Right after the film, Jack Hill came up on stage and was interviewed by our good friend Brian Kirst.  With the amount of exploitation films that Hill worked on, plus working with Roger Corman, he had plenty of stories.  He worked with Boris Karloff on his last 4 films, as well as making quite the impact in the blaxploitation film market and making Pam Grier a big star with films like COFFEY and FOXY BROWN.  Hill is one of these directors that more people should know him and his work since he was a very important part in the exploitation market in the ‘60s & ’70, not to mention making some damn entertaining movies.  If you’re not familiar with his work…look into them.

The next film was RETURN OF THE LIVING DEAD and as much as I love this movie, we really needed to find some food before everything started to close down for the night.  So Dawn, myself and our buddy Ken went to get some Mexican food.  And after hitting too places that were both closed, we found a third one that was still open and served “Typical Mexican Cuisine”.   That was actually on their sign in front of the restaurant.  True Story.  But we got back in time for the lively Q&A with Linnea Quigley, once again hosted by Mr. Kirst.  We’ve known Brian for a few years and just love his passion for the movies, and am always amazed at some of the obscure stuff he pulls out of his head.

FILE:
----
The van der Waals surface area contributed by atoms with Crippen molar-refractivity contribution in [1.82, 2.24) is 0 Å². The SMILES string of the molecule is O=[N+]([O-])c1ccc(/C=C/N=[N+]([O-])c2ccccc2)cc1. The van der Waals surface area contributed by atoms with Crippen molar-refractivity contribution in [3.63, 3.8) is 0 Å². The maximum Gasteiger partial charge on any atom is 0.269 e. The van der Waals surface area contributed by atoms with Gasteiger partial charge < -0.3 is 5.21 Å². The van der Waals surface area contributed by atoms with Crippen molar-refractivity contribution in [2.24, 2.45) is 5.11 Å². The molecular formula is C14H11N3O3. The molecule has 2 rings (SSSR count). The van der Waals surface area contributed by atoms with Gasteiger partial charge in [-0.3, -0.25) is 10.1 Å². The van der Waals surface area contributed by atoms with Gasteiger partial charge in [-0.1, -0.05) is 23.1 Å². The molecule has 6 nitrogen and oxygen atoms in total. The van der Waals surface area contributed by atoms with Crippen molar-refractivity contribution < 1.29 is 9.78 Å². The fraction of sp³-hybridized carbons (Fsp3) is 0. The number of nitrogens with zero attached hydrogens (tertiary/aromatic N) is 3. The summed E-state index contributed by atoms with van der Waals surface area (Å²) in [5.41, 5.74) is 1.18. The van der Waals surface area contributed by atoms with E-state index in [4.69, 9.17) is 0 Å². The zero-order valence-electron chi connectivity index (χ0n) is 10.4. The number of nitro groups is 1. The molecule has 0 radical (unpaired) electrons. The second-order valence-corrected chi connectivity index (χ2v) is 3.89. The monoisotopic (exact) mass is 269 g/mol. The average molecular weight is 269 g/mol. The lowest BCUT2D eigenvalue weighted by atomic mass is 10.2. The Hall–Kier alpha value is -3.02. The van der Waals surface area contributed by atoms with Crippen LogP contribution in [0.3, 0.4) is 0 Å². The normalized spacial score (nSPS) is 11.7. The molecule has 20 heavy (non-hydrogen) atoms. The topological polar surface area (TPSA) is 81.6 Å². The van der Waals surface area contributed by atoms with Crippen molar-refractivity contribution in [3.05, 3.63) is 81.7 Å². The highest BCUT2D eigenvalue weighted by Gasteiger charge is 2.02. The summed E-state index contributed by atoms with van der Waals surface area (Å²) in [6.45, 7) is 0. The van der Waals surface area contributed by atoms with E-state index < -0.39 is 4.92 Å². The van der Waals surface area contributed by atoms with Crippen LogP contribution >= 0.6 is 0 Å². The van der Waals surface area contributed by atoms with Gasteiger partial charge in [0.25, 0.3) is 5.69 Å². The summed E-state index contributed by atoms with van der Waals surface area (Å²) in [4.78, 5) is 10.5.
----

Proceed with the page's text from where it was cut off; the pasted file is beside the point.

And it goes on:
PHANTASM II was the next feature, which was kind of cool since we had just watched the first one at the marathon last week.  So we were ready for the sequel.  It had been a while since I’d seen this one, especially on the big screen.  I have always enjoyed this sequel too, that still had that same feeling of W-T-F is going on, something that director Coscarelli does so well.  Plus, it is always great when we get to see Reggie Bannister on the big screen kicking ass!

After the feature, NIGHTMARE ON ELM STREET 3: DREAM WARRIORS was lined up.  Now while I do like this entry in the NIGHTMARE series, I have seen it quite a few times over the years.  And I know I wanted to get to some of the other movies coming up later on in the wee hours of the morning.  So we snuck out to the van to take a quick nap while Freddy was slaughtering the Elm Street children.